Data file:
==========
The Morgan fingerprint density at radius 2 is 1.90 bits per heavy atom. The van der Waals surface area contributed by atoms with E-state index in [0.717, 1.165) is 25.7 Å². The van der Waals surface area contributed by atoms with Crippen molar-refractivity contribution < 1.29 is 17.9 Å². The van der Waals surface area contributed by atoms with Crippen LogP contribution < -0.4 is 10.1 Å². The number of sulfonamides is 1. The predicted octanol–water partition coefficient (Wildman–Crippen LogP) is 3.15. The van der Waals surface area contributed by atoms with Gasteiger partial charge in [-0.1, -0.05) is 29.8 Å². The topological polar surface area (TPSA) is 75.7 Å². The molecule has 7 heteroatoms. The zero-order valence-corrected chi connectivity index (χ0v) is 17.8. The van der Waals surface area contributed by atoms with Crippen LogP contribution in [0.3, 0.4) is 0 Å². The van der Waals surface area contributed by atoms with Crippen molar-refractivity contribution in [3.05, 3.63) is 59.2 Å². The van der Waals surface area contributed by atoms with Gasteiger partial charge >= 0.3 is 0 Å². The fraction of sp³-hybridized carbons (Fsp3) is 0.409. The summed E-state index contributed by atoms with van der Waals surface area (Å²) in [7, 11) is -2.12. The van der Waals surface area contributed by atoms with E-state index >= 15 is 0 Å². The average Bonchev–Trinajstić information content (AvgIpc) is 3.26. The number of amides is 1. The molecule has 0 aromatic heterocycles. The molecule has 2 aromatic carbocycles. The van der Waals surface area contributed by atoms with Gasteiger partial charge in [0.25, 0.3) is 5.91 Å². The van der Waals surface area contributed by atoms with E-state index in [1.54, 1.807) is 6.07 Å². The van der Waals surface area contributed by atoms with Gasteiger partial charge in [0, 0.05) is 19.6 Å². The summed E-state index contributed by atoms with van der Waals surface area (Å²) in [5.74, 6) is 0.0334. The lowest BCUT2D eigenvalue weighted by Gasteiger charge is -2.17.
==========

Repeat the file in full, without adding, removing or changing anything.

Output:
The Morgan fingerprint density at radius 2 is 1.90 bits per heavy atom. The van der Waals surface area contributed by atoms with E-state index in [0.717, 1.165) is 25.7 Å². The van der Waals surface area contributed by atoms with Crippen molar-refractivity contribution < 1.29 is 17.9 Å². The van der Waals surface area contributed by atoms with Crippen LogP contribution < -0.4 is 10.1 Å². The number of sulfonamides is 1. The predicted octanol–water partition coefficient (Wildman–Crippen LogP) is 3.15. The van der Waals surface area contributed by atoms with Gasteiger partial charge in [-0.1, -0.05) is 29.8 Å². The topological polar surface area (TPSA) is 75.7 Å². The molecule has 7 heteroatoms. The zero-order valence-corrected chi connectivity index (χ0v) is 17.8. The van der Waals surface area contributed by atoms with Crippen LogP contribution in [0.3, 0.4) is 0 Å². The van der Waals surface area contributed by atoms with Crippen molar-refractivity contribution in [3.05, 3.63) is 59.2 Å². The van der Waals surface area contributed by atoms with Gasteiger partial charge >= 0.3 is 0 Å². The fraction of sp³-hybridized carbons (Fsp3) is 0.409. The summed E-state index contributed by atoms with van der Waals surface area (Å²) in [7, 11) is -2.12. The van der Waals surface area contributed by atoms with E-state index >= 15 is 0 Å². The average Bonchev–Trinajstić information content (AvgIpc) is 3.26. The number of amides is 1. The molecule has 0 aromatic heterocycles. The molecule has 2 aromatic carbocycles. The van der Waals surface area contributed by atoms with Gasteiger partial charge in [0.25, 0.3) is 5.91 Å². The van der Waals surface area contributed by atoms with E-state index in [1.54, 1.807) is 6.07 Å². The van der Waals surface area contributed by atoms with Gasteiger partial charge in [0, 0.05) is 19.6 Å². The summed E-state index contributed by atoms with van der Waals surface area (Å²) in [5.74, 6) is 0.0334. The lowest BCUT2D eigenvalue weighted by Gasteiger charge is -2.17.